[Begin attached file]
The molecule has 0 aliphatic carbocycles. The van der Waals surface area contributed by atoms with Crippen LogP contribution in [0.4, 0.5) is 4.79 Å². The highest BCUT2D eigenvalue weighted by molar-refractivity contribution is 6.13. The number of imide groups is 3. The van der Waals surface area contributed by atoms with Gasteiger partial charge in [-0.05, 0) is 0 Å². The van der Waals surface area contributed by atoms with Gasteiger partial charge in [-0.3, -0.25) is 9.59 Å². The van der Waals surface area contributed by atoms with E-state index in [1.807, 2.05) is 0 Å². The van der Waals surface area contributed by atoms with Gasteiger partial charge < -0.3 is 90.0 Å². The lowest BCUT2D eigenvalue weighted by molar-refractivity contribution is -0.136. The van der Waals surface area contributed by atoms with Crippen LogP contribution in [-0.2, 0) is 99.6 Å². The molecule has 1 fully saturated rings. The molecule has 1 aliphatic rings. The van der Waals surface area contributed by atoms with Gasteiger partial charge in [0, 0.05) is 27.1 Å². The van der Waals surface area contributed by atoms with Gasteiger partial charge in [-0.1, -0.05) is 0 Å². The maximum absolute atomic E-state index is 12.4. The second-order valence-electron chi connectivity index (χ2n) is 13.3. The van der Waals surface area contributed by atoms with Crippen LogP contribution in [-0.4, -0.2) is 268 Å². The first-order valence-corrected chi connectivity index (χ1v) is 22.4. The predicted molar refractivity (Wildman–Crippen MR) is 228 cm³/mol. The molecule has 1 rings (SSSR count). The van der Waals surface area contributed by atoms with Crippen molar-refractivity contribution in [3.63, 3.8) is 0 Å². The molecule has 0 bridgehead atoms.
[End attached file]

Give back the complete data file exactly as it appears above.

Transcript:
The molecule has 0 aliphatic carbocycles. The van der Waals surface area contributed by atoms with Crippen LogP contribution in [0.4, 0.5) is 4.79 Å². The highest BCUT2D eigenvalue weighted by molar-refractivity contribution is 6.13. The number of imide groups is 3. The van der Waals surface area contributed by atoms with Gasteiger partial charge in [-0.05, 0) is 0 Å². The van der Waals surface area contributed by atoms with Gasteiger partial charge in [-0.3, -0.25) is 9.59 Å². The van der Waals surface area contributed by atoms with E-state index in [1.807, 2.05) is 0 Å². The van der Waals surface area contributed by atoms with Gasteiger partial charge < -0.3 is 90.0 Å². The lowest BCUT2D eigenvalue weighted by molar-refractivity contribution is -0.136. The van der Waals surface area contributed by atoms with Crippen LogP contribution in [-0.2, 0) is 99.6 Å². The molecule has 1 fully saturated rings. The molecule has 1 aliphatic rings. The van der Waals surface area contributed by atoms with Gasteiger partial charge in [0, 0.05) is 27.1 Å². The van der Waals surface area contributed by atoms with Gasteiger partial charge in [-0.1, -0.05) is 0 Å². The maximum absolute atomic E-state index is 12.4. The second-order valence-electron chi connectivity index (χ2n) is 13.3. The van der Waals surface area contributed by atoms with Crippen LogP contribution in [-0.4, -0.2) is 268 Å². The first-order valence-corrected chi connectivity index (χ1v) is 22.4. The predicted molar refractivity (Wildman–Crippen MR) is 228 cm³/mol. The molecule has 1 rings (SSSR count). The van der Waals surface area contributed by atoms with Crippen molar-refractivity contribution in [3.63, 3.8) is 0 Å². The molecule has 0 bridgehead atoms.